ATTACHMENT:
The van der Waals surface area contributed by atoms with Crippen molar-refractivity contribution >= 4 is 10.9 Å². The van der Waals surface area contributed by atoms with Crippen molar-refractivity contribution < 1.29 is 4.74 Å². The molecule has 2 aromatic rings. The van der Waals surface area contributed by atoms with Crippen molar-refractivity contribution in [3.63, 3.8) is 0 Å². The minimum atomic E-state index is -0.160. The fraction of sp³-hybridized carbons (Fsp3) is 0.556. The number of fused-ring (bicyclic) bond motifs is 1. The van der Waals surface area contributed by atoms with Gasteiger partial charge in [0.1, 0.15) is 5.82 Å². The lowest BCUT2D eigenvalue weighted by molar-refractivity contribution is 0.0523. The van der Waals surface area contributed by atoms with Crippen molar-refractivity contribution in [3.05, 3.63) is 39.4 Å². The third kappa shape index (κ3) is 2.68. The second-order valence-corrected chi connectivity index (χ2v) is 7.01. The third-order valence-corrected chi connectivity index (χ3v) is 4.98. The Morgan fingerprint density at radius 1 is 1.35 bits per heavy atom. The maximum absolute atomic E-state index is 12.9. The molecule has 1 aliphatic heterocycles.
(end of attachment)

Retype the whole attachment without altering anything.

The van der Waals surface area contributed by atoms with Crippen molar-refractivity contribution >= 4 is 10.9 Å². The van der Waals surface area contributed by atoms with Crippen molar-refractivity contribution < 1.29 is 4.74 Å². The molecule has 2 aromatic rings. The van der Waals surface area contributed by atoms with Crippen molar-refractivity contribution in [3.63, 3.8) is 0 Å². The minimum atomic E-state index is -0.160. The fraction of sp³-hybridized carbons (Fsp3) is 0.556. The number of fused-ring (bicyclic) bond motifs is 1. The van der Waals surface area contributed by atoms with Gasteiger partial charge in [0.1, 0.15) is 5.82 Å². The lowest BCUT2D eigenvalue weighted by molar-refractivity contribution is 0.0523. The van der Waals surface area contributed by atoms with Crippen molar-refractivity contribution in [3.05, 3.63) is 39.4 Å². The third kappa shape index (κ3) is 2.68. The second-order valence-corrected chi connectivity index (χ2v) is 7.01. The third-order valence-corrected chi connectivity index (χ3v) is 4.98. The Morgan fingerprint density at radius 1 is 1.35 bits per heavy atom. The maximum absolute atomic E-state index is 12.9. The molecule has 1 aliphatic heterocycles.